12 States That Will Probably Legalize Gay Marriage in 2013-2014

  • studflyboy87

    Posts: 194

    Mar 12, 2013 3:58 AM GMT
    http://www.policymic.com/articles/29294/12-states-that-will-probably-legalize-gay-marriage-in-2013-2014

    Twelve more states are adopting same-gender civil marriage in 2013-2014. Moreover, they're doing it 13 times faster than in 1990, when three same-gender couples first sought civil marriage licenses in Hawaii. The first wave of 10 states took 22 years (1990-2012). But the second wave — 12 more states — is finishing in just two years (2013-2014). What used to average over 26 months per state is now averaging just eight weeks each.

    Over the last two decades, support for same-gender civil marriage grew rapidly, from only 12% in 1988 to 53% in 2012 — with similar results across 53 legislatures (50 states, the federal District, the Puerto Rico territory, and Congress), and overwhelmingly favorable progress with 42 lawsuits in state and federal courts.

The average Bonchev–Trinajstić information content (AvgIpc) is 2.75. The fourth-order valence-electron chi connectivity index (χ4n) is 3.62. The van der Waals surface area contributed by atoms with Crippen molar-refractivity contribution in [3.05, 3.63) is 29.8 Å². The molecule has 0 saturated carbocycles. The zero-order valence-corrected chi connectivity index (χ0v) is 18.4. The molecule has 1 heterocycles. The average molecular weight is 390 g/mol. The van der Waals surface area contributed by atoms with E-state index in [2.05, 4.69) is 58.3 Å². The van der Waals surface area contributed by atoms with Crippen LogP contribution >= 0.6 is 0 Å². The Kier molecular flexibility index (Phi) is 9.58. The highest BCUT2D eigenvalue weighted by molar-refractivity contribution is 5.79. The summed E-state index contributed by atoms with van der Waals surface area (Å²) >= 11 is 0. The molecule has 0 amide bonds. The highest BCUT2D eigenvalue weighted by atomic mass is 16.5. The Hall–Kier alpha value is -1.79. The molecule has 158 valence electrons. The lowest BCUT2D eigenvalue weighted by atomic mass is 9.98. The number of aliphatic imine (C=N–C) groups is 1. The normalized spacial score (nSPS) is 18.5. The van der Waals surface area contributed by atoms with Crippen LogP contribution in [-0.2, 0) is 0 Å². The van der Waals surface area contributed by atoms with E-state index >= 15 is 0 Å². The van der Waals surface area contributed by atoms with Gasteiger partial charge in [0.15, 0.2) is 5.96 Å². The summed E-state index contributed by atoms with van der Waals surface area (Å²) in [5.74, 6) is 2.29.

Among America's many voter types, there are only five demographic groups left where opponents of equality still show up: less educated Caucasians (56%), the over-65 crowd (58%), Republicans (69%), evangelical Protestant Caucasians (73%), and Tea Partyists (nearly 100%). Those five are the only opponent hideouts left; every other demographic group measured in a major national poll now supports same-gender marriage.



    As seen in ballot measures, legislation, and lawsuits, marriage equality is a prominent issue in 37 states. The next 12 states where legalization is underway are known, and the order in which they're finishing is now predictable. By the end of 2014, these next 12 states will join the 10 other jurisdictions that already have full marriage equality: Connecticut, District of Columbia, Iowa, Maine, Maryland, Massachusetts, New Hampshire, New York, Vermont, and Washington. At that point, 45% of America's citizens will live in the 22 states where lawmakers, courts, and/or voters decided to issue same-gender civil marriage licenses.

    How did the order in which states are adopting marriage equality become predictable? Each state's rank is affected by 9 key factors: neighboring states, LGBT population, current law, state constitution, voters, lawmakers, governors, litigation, and ballot questions. No single factor, by itself, guarantees success or assures failure; but when the 9 factors are analyzed together, after adjustments for legislative calendars and ballot timing, the national road map emerges.